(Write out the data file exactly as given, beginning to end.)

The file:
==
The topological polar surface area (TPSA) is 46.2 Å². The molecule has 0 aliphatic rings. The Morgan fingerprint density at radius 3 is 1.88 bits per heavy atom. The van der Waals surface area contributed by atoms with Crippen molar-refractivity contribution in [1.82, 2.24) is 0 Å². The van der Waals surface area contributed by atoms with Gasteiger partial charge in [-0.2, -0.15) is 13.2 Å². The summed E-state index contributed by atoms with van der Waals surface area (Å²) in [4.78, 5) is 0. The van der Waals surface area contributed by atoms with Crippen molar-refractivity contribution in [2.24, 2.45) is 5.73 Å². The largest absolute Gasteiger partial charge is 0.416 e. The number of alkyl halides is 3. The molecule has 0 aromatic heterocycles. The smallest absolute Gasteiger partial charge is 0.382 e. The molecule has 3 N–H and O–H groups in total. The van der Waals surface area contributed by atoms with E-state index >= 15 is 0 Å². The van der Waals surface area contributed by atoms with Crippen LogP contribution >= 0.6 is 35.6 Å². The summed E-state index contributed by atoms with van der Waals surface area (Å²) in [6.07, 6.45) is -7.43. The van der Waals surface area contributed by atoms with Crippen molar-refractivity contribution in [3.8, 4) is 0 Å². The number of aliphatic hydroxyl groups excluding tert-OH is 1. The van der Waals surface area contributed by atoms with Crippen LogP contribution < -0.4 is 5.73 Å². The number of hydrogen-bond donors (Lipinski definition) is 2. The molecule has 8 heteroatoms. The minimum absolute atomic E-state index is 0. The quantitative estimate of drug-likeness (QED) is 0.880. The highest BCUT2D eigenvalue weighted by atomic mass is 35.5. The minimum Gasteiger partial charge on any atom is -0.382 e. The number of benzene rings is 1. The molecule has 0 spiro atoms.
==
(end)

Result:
The topological polar surface area (TPSA) is 46.2 Å². The molecule has 0 aliphatic rings. The Morgan fingerprint density at radius 3 is 1.88 bits per heavy atom. The van der Waals surface area contributed by atoms with Crippen molar-refractivity contribution in [1.82, 2.24) is 0 Å². The van der Waals surface area contributed by atoms with Gasteiger partial charge in [-0.2, -0.15) is 13.2 Å². The summed E-state index contributed by atoms with van der Waals surface area (Å²) in [4.78, 5) is 0. The van der Waals surface area contributed by atoms with Crippen molar-refractivity contribution in [2.24, 2.45) is 5.73 Å². The largest absolute Gasteiger partial charge is 0.416 e. The number of alkyl halides is 3. The molecule has 0 aromatic heterocycles. The smallest absolute Gasteiger partial charge is 0.382 e. The molecule has 3 N–H and O–H groups in total. The van der Waals surface area contributed by atoms with E-state index >= 15 is 0 Å². The van der Waals surface area contributed by atoms with Crippen LogP contribution >= 0.6 is 35.6 Å². The summed E-state index contributed by atoms with van der Waals surface area (Å²) in [6.07, 6.45) is -7.43. The van der Waals surface area contributed by atoms with Crippen molar-refractivity contribution in [3.8, 4) is 0 Å². The number of aliphatic hydroxyl groups excluding tert-OH is 1. The van der Waals surface area contributed by atoms with Crippen LogP contribution < -0.4 is 5.73 Å². The number of hydrogen-bond donors (Lipinski definition) is 2. The molecule has 8 heteroatoms. The minimum absolute atomic E-state index is 0. The quantitative estimate of drug-likeness (QED) is 0.880. The highest BCUT2D eigenvalue weighted by atomic mass is 35.5. The minimum Gasteiger partial charge on any atom is -0.382 e. The number of benzene rings is 1. The molecule has 0 spiro atoms.